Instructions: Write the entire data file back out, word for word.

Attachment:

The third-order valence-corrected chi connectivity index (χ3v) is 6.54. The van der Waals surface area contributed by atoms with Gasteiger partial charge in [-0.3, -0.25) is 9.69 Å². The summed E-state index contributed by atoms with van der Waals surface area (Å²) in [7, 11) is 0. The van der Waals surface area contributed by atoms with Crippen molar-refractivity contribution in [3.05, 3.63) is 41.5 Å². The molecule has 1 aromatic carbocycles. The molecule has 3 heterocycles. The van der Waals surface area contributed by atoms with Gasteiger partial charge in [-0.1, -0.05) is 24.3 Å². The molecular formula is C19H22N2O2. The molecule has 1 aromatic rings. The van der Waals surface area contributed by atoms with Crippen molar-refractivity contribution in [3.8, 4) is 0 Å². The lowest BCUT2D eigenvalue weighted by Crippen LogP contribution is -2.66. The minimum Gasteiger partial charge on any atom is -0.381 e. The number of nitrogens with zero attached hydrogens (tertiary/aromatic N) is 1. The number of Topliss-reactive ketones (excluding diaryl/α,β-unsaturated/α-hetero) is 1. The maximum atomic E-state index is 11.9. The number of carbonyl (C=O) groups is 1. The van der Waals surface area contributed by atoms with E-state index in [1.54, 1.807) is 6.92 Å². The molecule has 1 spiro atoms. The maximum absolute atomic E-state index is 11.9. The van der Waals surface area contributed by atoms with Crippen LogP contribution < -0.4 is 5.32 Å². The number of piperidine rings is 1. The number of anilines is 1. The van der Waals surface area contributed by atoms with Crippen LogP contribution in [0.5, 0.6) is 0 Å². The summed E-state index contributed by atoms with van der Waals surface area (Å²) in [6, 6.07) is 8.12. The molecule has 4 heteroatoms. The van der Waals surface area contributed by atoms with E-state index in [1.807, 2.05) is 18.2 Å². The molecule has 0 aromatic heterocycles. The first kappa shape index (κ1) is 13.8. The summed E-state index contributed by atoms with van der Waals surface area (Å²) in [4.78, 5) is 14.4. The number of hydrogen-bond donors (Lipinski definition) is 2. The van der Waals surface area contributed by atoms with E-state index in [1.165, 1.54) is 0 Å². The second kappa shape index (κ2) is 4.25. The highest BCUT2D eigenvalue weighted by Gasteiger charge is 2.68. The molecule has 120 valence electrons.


The third-order valence-corrected chi connectivity index (χ3v) is 6.54. The van der Waals surface area contributed by atoms with Gasteiger partial charge in [-0.3, -0.25) is 9.69 Å². The summed E-state index contributed by atoms with van der Waals surface area (Å²) in [7, 11) is 0. The van der Waals surface area contributed by atoms with Crippen molar-refractivity contribution in [3.05, 3.63) is 41.5 Å². The molecule has 1 aromatic carbocycles. The molecule has 3 heterocycles. The van der Waals surface area contributed by atoms with Gasteiger partial charge in [-0.1, -0.05) is 24.3 Å². The molecular formula is C19H22N2O2. The molecule has 1 aromatic rings. The van der Waals surface area contributed by atoms with Crippen molar-refractivity contribution in [3.8, 4) is 0 Å². The lowest BCUT2D eigenvalue weighted by Crippen LogP contribution is -2.66. The minimum Gasteiger partial charge on any atom is -0.381 e. The number of nitrogens with zero attached hydrogens (tertiary/aromatic N) is 1. The number of Topliss-reactive ketones (excluding diaryl/α,β-unsaturated/α-hetero) is 1. The maximum atomic E-state index is 11.9. The number of carbonyl (C=O) groups is 1. The van der Waals surface area contributed by atoms with E-state index in [1.54, 1.807) is 6.92 Å². The molecule has 1 spiro atoms. The maximum absolute atomic E-state index is 11.9. The van der Waals surface area contributed by atoms with Crippen LogP contribution < -0.4 is 5.32 Å². The number of piperidine rings is 1. The number of anilines is 1. The van der Waals surface area contributed by atoms with Crippen LogP contribution in [0.5, 0.6) is 0 Å². The summed E-state index contributed by atoms with van der Waals surface area (Å²) in [6, 6.07) is 8.12. The molecule has 4 heteroatoms. The van der Waals surface area contributed by atoms with E-state index in [1.807, 2.05) is 18.2 Å². The molecule has 0 aromatic heterocycles. The first kappa shape index (κ1) is 13.8. The summed E-state index contributed by atoms with van der Waals surface area (Å²) in [4.78, 5) is 14.4. The number of hydrogen-bond donors (Lipinski definition) is 2. The van der Waals surface area contributed by atoms with E-state index in [1.165, 1.54) is 0 Å². The second kappa shape index (κ2) is 4.25. The highest BCUT2D eigenvalue weighted by Gasteiger charge is 2.68. The molecule has 120 valence electrons.